This book delves into the reasons behind and the consequences of the implementation gap regarding the right to prior consultation and the Free, Prior and Informed Consent (FPIC) of Indigenous Peoples in Latin America.
In recent years, the economic and political projects of Latin American States have become increasingly dependent on the extractive industries. This has resulted in conflicts when governments and international firms have made considerable investments in those lands that have been traditionally inhabited and used by Indigenous Peoples, who seek to defend their rights against exploitative practices. After decades of intense mobilisation, important gains have been made at international level regarding the opportunity for Indigenous Peoples to have a say on these matters. Notwithstanding this, the right to prior consultation and the FPIC of Indigenous Peoples on the ground are far from being fully applied and guaranteed. And, even when prior consultation processes are carried out, the outcomes remain uncertain.
This volume rigorously investigates the causes of this implementation gap and its consequences for the protection of Indigenous Peoples’ rights, lands, identities and ways of life in the Latin American region.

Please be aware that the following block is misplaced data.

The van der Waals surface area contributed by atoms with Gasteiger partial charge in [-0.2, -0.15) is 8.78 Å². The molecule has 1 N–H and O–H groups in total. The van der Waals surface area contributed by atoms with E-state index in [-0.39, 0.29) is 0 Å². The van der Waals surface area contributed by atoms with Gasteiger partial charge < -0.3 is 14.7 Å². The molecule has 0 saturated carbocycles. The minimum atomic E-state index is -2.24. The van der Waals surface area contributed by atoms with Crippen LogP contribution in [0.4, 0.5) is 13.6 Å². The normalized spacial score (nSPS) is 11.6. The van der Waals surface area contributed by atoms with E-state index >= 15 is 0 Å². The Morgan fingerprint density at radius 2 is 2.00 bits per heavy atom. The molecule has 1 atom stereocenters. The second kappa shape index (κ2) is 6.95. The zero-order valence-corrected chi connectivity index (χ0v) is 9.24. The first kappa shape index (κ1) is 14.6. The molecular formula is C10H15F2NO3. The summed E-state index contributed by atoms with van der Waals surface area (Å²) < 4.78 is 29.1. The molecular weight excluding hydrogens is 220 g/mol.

List of Illustrations List of Contributors Preface Acknowledgements Introduction Part I Defining Prior Consultation 1. Indigenous Peoples’ Contributions to Multilateral Negotiations on their Rights to Participation, Consultation, and Free, Prior and Informed Consent 2. Towards a Global Framework on Business and Human Rights, Indigenous Peoples, and their Right to Consultation and Free, Prior, and Informed Consent 3. Binding Consent of Indigenous Peoples in Colombia: An Example of Transformative Constitutionalism 4. Indigenous Peoples’ Experiences of Resistance, Participation, and Autonomy: Consultation and Free, Prior and Informed Consent in Peru Part II Administrating Prior Consultation 5. The Coupling of Prior Consultation and Environmental Impact Assessment in Bolivia: Corporate Appropriation and Knowledge Gaps 6. Prior Consultation as a Scenario for Political Dispute. A Case Study among the Sikuani Peoples from Orinoquía, Colombia 7. Prior Consultation as a Door Opener: Frontier Negotiations, Grassroots Contestation, and New Recognition Politics in Peru 8. Processes and Failures of Prior Consultations with Indigenous Peoples in Chile 9. Institutional Scope and Limitations of the Right to Consultation and the Free, Prior and Informed Consent of Indigenous Peoples in Mexico Part III Institutionalising Prior Consultation 10. The Construction of a General Mechanism of Consultation with Indigenous Peoples in Costa Rica 11. The Construction of a National Mechanism of Prior Consultation in Honduras 12. Towards an Effective Prior Consultation Law in Paraguay Part IV Avoiding Prior Consultation 13. The Failure to Consult Indigenous Peoples and Obtain their Free, Prior and Informed Consent in Ecuador: The Yasuní ITT Case 14. The Right to Consultation and Free, Prior and Informed Consent in Argentina: The Case of Salinas Grandes-Laguna de Guayatayoc 15. Lack of Consultation and Free, Prior and Informed Consent, and Threats to Indigenous Peoples’ Rights in Brazil Part V Rethinking Prior Consultation 16. Implementation of the Right to Prior Consultation of Indigenous Peoples in Guatemala 17. From Consultation to Consent: The Politics of Indigenous Participatory Rights in Canada Part VI Lessons Learned 18. From the Implementation Gap to Indigenous Empowerment: Prior Consultation in Latin America